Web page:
This column from Anthony Schafer at The Riverfront Times — analyzing his pitching moves on one recent night — basically records and replays my inner monologue every time I watch a game managed by Tony La Russa:
This isn’t just about two players; this is about who is really important
in winning and losing. What this move says is that the players
themselves almost don’t matter at all, that the only thing that really
matters is how well the manager can fit his puzzle pieces together.
But after I have that inner monologue I always say to myself “man, that sonofabitch sure has won a lot of baseball games.”
I’ll never resolve this conflict. I’ll never know if his micromanagerial moves really hurt his teams long term or if they’re mere annoyances. I suspect they more than wash out with the good things he does because, let’s face it, you can’t be as wrong as I like to pretend Tony La Russa is and have the kind of success he’s had. This is really my issue, not his.
I don’t think enough about La Russa for him to qualify as my white whale. He’s something, though.
(thanks to Sara K — who used to comment like crazy in these parts back when she lived in the hinterlands, but doesn’t anymore now that she’s in California — for the link)
Dodgers starter Clayton Kershaw has been out since July 24 with a lower back strain. He’s slated to throw a three-inning simulated game in Pittsburgh on Monday, per Bill Plunkett of the Orange County Register. Plunkett adds that if all goes well, the earliest Kershaw could return is August 31 against the Diamondbacks, but September 1 is more likely against the Padres.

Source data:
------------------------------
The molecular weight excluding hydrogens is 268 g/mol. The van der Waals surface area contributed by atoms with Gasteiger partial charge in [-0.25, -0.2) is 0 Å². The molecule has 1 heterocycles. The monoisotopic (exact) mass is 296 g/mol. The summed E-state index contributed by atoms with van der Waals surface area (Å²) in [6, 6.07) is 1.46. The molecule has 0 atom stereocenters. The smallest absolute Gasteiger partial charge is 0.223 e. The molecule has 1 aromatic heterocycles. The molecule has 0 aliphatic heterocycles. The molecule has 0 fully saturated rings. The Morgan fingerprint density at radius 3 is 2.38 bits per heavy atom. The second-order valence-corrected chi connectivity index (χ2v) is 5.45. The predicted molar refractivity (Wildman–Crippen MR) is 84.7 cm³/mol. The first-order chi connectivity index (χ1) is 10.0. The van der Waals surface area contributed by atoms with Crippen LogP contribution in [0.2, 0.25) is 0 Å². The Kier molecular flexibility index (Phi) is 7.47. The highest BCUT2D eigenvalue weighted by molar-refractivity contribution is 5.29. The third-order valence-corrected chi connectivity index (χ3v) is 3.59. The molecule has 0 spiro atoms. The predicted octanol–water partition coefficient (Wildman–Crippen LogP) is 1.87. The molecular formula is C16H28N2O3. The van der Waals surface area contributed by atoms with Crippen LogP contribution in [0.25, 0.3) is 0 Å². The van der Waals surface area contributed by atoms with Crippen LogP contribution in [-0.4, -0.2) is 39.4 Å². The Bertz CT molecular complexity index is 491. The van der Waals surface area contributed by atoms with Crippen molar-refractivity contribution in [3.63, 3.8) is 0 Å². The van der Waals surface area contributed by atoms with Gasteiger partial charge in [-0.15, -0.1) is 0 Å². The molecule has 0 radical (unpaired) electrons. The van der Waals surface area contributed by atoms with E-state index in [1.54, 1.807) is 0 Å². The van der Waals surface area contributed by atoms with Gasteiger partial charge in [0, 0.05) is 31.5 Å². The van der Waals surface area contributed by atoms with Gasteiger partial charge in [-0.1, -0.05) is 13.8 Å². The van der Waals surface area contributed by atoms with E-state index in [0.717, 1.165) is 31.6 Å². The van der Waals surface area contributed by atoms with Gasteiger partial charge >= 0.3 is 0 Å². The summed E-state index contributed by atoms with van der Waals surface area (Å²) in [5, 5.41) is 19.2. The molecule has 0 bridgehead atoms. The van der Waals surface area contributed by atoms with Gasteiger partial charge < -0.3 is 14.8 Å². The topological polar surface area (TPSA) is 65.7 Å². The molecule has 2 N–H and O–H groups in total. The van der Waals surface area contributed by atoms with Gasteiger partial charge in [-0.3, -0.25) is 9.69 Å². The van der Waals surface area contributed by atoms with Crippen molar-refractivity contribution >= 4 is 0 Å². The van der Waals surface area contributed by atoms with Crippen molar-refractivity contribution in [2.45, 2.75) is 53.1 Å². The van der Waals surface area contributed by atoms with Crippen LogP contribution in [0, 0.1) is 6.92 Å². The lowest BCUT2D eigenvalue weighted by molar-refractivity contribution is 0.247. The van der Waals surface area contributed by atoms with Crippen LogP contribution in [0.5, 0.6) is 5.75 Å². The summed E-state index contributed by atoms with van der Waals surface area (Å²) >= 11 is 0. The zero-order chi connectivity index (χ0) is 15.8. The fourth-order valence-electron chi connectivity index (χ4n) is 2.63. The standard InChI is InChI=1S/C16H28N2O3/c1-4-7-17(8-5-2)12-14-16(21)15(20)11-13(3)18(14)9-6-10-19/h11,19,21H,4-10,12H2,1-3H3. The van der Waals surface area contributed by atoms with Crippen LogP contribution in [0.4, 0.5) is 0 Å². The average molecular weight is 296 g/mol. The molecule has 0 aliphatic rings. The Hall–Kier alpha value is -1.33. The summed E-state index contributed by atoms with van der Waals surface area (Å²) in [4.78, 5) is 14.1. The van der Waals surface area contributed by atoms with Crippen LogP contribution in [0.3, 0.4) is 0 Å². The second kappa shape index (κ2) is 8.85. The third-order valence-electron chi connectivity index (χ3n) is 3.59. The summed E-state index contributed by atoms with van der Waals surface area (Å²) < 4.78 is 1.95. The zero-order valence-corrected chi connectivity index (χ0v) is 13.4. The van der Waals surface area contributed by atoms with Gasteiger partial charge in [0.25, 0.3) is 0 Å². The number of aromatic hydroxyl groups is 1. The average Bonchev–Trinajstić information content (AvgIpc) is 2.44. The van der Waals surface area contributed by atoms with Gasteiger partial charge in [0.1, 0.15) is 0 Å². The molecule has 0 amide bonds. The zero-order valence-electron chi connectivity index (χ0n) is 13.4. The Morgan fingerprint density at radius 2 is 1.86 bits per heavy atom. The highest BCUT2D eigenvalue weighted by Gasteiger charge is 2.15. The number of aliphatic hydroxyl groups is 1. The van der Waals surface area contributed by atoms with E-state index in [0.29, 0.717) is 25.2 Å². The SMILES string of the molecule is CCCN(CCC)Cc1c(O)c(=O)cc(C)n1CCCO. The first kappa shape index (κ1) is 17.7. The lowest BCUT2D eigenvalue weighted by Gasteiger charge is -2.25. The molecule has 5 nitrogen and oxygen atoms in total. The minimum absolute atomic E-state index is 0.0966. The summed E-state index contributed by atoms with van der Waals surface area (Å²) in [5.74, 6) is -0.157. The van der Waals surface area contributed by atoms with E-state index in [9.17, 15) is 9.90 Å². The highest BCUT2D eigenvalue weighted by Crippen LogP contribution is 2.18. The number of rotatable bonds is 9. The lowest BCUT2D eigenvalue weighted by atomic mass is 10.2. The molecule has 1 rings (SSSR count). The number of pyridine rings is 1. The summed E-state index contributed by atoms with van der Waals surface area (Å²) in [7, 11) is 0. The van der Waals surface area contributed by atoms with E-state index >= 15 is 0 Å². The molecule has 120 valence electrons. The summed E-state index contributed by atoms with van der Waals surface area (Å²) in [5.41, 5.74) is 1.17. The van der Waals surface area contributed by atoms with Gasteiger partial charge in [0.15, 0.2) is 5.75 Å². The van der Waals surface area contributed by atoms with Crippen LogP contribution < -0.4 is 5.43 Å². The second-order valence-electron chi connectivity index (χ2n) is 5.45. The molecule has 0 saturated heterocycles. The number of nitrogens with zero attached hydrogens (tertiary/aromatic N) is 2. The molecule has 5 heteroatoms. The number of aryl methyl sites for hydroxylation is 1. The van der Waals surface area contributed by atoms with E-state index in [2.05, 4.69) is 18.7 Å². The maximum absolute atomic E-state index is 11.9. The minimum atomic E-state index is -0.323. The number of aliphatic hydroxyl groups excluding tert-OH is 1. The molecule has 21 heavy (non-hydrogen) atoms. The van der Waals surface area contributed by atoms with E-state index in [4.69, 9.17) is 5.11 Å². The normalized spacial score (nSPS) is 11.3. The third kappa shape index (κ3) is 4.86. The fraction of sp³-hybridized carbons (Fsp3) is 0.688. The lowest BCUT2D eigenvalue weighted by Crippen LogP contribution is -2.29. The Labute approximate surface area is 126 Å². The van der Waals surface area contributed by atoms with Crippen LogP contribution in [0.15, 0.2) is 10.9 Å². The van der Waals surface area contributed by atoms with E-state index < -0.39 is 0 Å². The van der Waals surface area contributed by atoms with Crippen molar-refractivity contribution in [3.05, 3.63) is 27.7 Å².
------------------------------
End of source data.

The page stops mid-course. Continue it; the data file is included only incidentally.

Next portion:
Kershaw, 29, hit the disabled list on a pace to win his fourth Cy Young Award. He’s 15-2 with a 2.04 ERA and a 168/24 K/BB ratio in 141 1/3 innings.
The Dodgers have managed just fine without Kershaw. The club is 19-4 since July 24. At 87-35, the Dodgers own baseball’s best record, well ahead of the second-best Astros at 76-48.
Last week, Tigers second baseman Ian Kinsler was ejected from a game against the Rangers after giving home plate umpire Angel Hernandez a look after a pitch was thrown outside for a ball. Kinsler was apparently unhappy with calls Hernandez had made earlier. Manager Brad Ausmus, too, was ejected.
After the game, Kinsler said that Hernandez “needs to find another job.” He added, “…he needs to stop ruining baseball games.”
Kinsler was fined by Major League Baseball for his remarks, Mlive’s Evan Woodbery reports. According to Ausmus, the fine levied on Kinsler was the largest one he’s seen in nearly 25 years in baseball. Kinsler said, “I said what I felt and what I thought. If they take offense to that, then that’s their problem.” Ausmus said, “To single out one player as a union is completely uncalled for.”
As Ashley noted on Saturday, the umpires wore white wristbands to protest “escalating attacks on umpires.” The umpires agreed to drop their protest on Sunday after commissioner Rob Manfred agreed to meet with the umpire union’s governing board, Gabe Lacques of USA TODAY Sports reports.